Standards and Directives
Of course, based on regulation (EU) 2016/425 on personal protective equipment (PPE) our products meet all the necessary standards, and not just that – we always require that little bit more from our products. This ensures the extra safety that our customers – rightly – expect from us.
DIN EN 388:2003 – Safety gloves against mechanical risks
The European standard DIN EN 388:2003 describes the requirements, test methods and labelling of safety gloves against mechanical risks when carrying out work. The test methods laid down can also be applied to arm protectors (in other words, on parts of protective clothing that are not firmly connected to glove or protective clothing).
In the same way as the test results, the safety gloves are classified with a performance level in relation to each of the individual mechanical hazards. The relevant values (number from 0 to 5, with 4/5 being the best) can be seen next to the pictogram of the glove.
The mechanical risks and stresses and/or their test methods are defined in DIN EN 388:2003 as follows:
- Resistance to abrasion:
To test the safety glove's resistance to abrasion, the material is treated with sandpaper under pressure. The number of cycles needed to abrade a hole in the material serves as a benchmark.
(Highest performance level 4 = 8,000 cycles)
- Blade cut resistance:
To check the blade cut resistance of a safety glove, a rotating circular blade is used, which cuts through the glove at a constant speed. Comparison with a reference material serves as a benchmark and a resulting index.
(Highest performance level 5 = index 20)
- Tear resistance:
To check tear resistance, the material of the safety glove is firstly slit. The force needed to tear the material serves as a benchmark.
(Highest performance level 4 = 75 Newtons)
- Puncture resistance:
To test the puncture resistance, the glove is punctured with a nail (established dimension). The force used serves as a benchmark.
(Highest performance level 4 = 150 Newtons)
EN 388:2016 – Modification to the standard for cut protection gloves
Protection classes for cut protection gloves were previously assigned in Europe in accordance with standard DIN EN 388:2003. Due to the continuous development of technical materials – so-called ‘high-performance fibres’ – it has become necessary to adjust the methods used to test and classify these products. These changes have been implemented in standard DIN EN 388:2016.
Test procedure in accordance with EN 388:2016/ISO 13997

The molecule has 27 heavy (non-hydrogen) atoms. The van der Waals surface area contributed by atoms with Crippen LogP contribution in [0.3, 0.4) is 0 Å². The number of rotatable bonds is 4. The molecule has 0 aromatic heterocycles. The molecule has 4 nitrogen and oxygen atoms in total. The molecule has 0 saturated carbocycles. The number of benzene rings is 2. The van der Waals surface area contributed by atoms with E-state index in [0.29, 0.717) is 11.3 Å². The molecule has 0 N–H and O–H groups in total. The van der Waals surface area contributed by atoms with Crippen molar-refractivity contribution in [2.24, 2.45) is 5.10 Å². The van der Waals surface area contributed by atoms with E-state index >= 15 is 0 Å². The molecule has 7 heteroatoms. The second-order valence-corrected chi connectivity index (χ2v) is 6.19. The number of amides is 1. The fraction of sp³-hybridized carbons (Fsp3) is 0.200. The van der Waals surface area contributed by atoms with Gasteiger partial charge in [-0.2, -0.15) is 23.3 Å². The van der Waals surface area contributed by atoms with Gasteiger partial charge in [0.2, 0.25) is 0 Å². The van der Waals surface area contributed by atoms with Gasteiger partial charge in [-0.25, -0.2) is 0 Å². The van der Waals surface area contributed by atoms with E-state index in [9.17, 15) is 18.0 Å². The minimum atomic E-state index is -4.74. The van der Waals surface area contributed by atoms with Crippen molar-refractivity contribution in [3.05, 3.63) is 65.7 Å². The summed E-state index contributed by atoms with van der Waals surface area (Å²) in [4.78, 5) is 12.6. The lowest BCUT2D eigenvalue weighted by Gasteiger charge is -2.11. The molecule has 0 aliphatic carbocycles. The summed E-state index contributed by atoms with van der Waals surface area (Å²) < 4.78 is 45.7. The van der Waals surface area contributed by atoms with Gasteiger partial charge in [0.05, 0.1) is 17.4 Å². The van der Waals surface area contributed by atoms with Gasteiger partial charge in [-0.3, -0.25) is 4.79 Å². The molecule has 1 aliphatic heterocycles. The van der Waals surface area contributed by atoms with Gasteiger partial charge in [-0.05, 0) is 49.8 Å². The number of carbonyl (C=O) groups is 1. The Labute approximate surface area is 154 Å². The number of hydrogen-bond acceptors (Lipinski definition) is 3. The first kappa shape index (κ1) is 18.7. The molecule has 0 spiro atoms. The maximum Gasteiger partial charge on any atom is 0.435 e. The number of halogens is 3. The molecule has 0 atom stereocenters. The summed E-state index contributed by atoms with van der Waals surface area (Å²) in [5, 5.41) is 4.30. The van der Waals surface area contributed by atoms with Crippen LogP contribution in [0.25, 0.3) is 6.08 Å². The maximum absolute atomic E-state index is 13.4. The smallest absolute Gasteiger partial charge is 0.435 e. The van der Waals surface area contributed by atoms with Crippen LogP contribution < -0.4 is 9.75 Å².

- Relates to cut protection gloves made from materials that cause the blades to become blunt (i.e. glass and steel fibres).
- Additional test procedure in accordance with ISO 13997: Determination of resistance of the glove to cutting by a sharp object through single contact under higher force
- Here, a long, straight blade is drawn once over the test piece. The minimum force required to cut through the test piece after 20 millimetres is determined in the process.
- The result is given in newtons (N) and assigned to a cut protection class.
Video: Cut resistance testing of safety gloves according to EN 388 and ISO 13997
EN ISO 374-1:2016 – Modification to the Standard for chemical safety gloves
Chemical safety gloves must meet the requirements of European standard EN ISO 374-1. This standard has undergone fundamental changes in terms of certification.
Part 1 (Terminology and performance requirements for chemical risks) contains important modifications:
- Expansion of test chemicals from 12 to 18
- Omission of beaker glass for “water-resistant safety glove with low protection against chemical risks”
- Standardisation of types of gloves into type A, B or C
- Modification to labelling on the product: Pictogram of Erlenmeyer flask with differing number of letters for test chemicals depending on type
New labelling of safety glove:
Permeation resistance of type A: at least 30 minutes each with at least 6 test chemicals.
Permeation resistance of type B: at least 30 minutes each with at least 3 test chemicals.
Permeation resistance of type C: at least 10 minutes each with at least 1 test chemical.
Expansion of test chemicals: The test catalogue has been expanded in accordance with the new standard.
As before, the application guidance of the manufacturer is of great importance. The specific protection requirement must be determined as part of a risk assessment of the actual works process taking account of the specific application conditions. A designated safety professional must define the individual requirements and secure conformation of the specific protection levels of the safety gloves from the manufacturer’s data sheets. With the uvex Chemical Expert System, uvex provides a multilingual, online platform to search for individual permeation times. In addition, experienced staff are available on-site and in the centre of expertise for safety gloves in Lüneburg to provide advice on all questions relating to safety gloves for protection against chemical risks.
DIN EN 374-5: 2016 Standard for safety gloves to protect against dangerous chemicals and micro-organisms
To protect against microorganisms such as bacteria, fungi and viruses, safety gloves must undergo and pass special penetration tests in accordance with ISO 16604:2004 (method B). Only then may they be marked with the pictogram for EN ISO 374-5.